Infants’ communicative ecologies and language policies in two contemporary Spanish families
Keywords:Family Language Policy, Non-conventional Families, Infants, Voicing, Language Socialization, Spanish families
This article examines linguistic socialisation and communicative practices in contemporary Spanish families during a child’s first two years of life. We focus on two families who worked towards additive bilingualism in their family communicative practices, with the goal of promoting the acquisition of more than one language early on in the children’s development. The two cases reflect non-conventional family projects, one family led by a single mother by choice and one by a lesbian couple. Our analysis focuses on three aspects: 1) the interactional and communicative ecologies that emerge as part of the linguistic decisions made by the mothers, focusing particularly on the maternal voicing of children’s ‘talk’; 2) how these ecologies develop over the first two years of children’s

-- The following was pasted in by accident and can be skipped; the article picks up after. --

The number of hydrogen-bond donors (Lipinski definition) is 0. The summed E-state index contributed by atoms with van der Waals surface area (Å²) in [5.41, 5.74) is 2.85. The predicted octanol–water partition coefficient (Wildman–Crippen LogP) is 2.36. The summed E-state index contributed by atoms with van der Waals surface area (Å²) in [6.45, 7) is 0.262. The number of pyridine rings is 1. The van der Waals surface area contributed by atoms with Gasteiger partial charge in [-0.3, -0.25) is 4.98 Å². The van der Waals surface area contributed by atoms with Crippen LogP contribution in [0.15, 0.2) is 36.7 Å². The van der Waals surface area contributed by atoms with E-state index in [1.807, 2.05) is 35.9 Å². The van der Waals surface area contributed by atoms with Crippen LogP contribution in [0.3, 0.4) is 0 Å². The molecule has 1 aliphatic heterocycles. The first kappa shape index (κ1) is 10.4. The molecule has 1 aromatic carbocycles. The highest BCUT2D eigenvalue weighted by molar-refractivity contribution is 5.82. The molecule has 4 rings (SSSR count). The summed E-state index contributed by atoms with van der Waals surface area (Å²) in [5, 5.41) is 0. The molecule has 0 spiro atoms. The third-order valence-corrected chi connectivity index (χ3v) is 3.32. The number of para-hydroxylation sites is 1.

lives; 3) how these interactional dynamics intertwine with the linguistic and parenting ideologies of mothers. Our analysis contributes to unpacking how Family Language Policy operates during the early stages of children’s communicative development and shows how, in fact, family language planning practices and parental projects intertwine.
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